On a Different Track

Anyone undergoing an amputation hopes to return to the level of functionality enjoyed prior to becoming an amputee. When you started out skydiving, you have nowhere to go but back up.

Retired Sgt. 1st Class Dana Bowman has used his experience to create a life different from the one he had planned. Instead of letting his accident dictate his actions, Bowman has pushed his body to exceed his previous expectations of himself, and has accomplished more than anyone thought he would. Including getting back up in the air.

Split second

Dana Bowman
Following his accident, Bowman became the first bilateral amputee helicopter instructor.
Images: Dana Bowman.

In 1994, Bowman’s life was on the track he had so carefully laid. At 30 years old, he had just gotten married. He was a U.S. adviser in Central and South America, was a member of the U.S. Army Special Forces. Ranger Team, Halo Team, SCUBA team and sniper team, and had just added to that list a spot on the Golden Knights U.S. Army Parachute Team, an elite demonstration and competition parachute team.

On Feb. 6, 1994, Bowman was at the Golden Knights training in Yuma, Ariz. He was partnered with Sgt. Jose Aguillon, and the two went up to do a diamond track jump, a maneuver they had completed together 50 times without a hitch. To complete a diamond track, two parachuters jump out of the plane and fly away from each other and then back toward each other to crisscross in a diamond pattern. Viewers on the ground see diamonds of red smoke flowing from their ankles.

Bowman and Aguillon completed the first part of this particular jump perfectly, and, at 7,500 feet above the ground, turned back around to cross over each other, each flying at about 150 mph. Aguillon was higher, so he was responsible for making any adjustments to his position to meet Bowman, who was flying lower than him in the sky. Aguillon realized that the two would not cross in the correct spot for the crowd below to see, so he dipped lower to get closer to Bowman’s height.

He had dipped too low. In a moment, Bowman realized that the two would collide. He pulled his head up just in time to see Aguillon’s distressed face as they flew closer. Aguillon put out his arm — a natural reaction to ward off injury from collision — and that arm slammed into Bowman’s legs at 150 mph, shearing them both in mid-air, one above the knee, one below the knee.

“You don’t have seconds to change things like that,” Bowman said. “There are a lot of amputees out there in the same deal — accidents, tragedies, diseases. There’s no way that we can change that.”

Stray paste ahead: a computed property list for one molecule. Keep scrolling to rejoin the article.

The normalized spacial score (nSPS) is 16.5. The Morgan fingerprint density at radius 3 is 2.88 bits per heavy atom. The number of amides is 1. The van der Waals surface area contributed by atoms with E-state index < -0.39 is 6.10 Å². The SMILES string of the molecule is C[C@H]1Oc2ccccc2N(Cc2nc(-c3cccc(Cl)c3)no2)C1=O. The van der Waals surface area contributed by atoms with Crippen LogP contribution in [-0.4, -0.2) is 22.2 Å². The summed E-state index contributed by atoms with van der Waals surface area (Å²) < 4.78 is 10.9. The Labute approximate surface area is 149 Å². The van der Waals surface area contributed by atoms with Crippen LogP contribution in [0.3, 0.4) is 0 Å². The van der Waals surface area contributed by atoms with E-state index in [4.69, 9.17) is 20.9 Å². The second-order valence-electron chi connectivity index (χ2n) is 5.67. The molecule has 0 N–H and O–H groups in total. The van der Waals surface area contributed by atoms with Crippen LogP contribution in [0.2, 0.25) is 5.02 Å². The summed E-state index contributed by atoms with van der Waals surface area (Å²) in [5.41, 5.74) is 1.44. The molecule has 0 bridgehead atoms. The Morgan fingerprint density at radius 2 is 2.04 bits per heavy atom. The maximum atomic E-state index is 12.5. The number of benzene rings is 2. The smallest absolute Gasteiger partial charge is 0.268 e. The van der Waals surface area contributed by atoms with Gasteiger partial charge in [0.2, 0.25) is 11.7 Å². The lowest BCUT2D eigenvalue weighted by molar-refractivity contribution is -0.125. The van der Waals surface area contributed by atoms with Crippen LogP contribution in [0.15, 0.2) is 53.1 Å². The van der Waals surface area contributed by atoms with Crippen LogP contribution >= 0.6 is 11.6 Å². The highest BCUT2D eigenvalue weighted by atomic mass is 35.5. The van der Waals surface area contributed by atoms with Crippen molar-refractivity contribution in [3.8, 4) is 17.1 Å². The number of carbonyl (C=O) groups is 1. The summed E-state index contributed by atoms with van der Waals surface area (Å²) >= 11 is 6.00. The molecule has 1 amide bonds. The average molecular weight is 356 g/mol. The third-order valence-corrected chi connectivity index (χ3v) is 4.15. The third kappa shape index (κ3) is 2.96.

The force of the impact opened both men’s parachutes and they each landed, unconscious. Bowman’s parachute veered him away from the landing field in a right turn, where he grazed the top of a barbed wire fence and hit the ground at 30 mph, injuring his shoulder and his head. Aguillon never regained consciousness.

Ultimately, what killed Aguillon was Bowman’s legs; as they severed from his body, they hit Aguillon and caused tremendous internal damage. He landed in a palm tree, with his arm severed but still inside his jumpsuit, and with Bowman’s right leg attached to him. He died a few hours later.

Clean up

Bowman awoke from an induced coma 2 days later in the hospital, surrounded by his teammates, who had to relay the horrible news about Aguillon and about the extent of his own injuries. At first, he could not believe it.

“I had this white bed sheet from the hospital up to my chest and … I looked down and it was just a flat bed. It looked like you were playing a joke on somebody and put a hole in the bed [to make it look like] you had no legs,” he said. “I thought I was in a bad dream. I just wanted to go back to sleep.”

His nightmare continued: his head injury had caused a stutter that lasted for 4 months after the accident; his doctor told him that the rest of his life would be difficult and that he should contact Veterans Affairs for help; and his new wife informed him that she did not want to be married to someone who was disabled.

“I had it all and now I’m being humiliated,” he said.

He had to work at having a positive attitude, fighting against his physicians and rehabilitation team the whole time. When they felt sorry for him because of his brain injury, he worked harder to overcome his speech impediment, and eventually became a motivational speaker. When doctors told him he had to wait for the wound on his transtibial residual limb to heal, he asked them to cut it off instead, and stretch the excess skin from the top of his left leg. They thought he was crazy, but, eventually, they listened to his request.

“It only takes 18 days after amputation to be fitted for a prosthetic limb and start walking,” he said. “Eighteen days, you’re in. You can start working it out, stop complaining about it, get going. Yes, it’s going to be sore but life is.”

Back on track

Bowman and Scussel share a mutual respect that allows for a great working relationship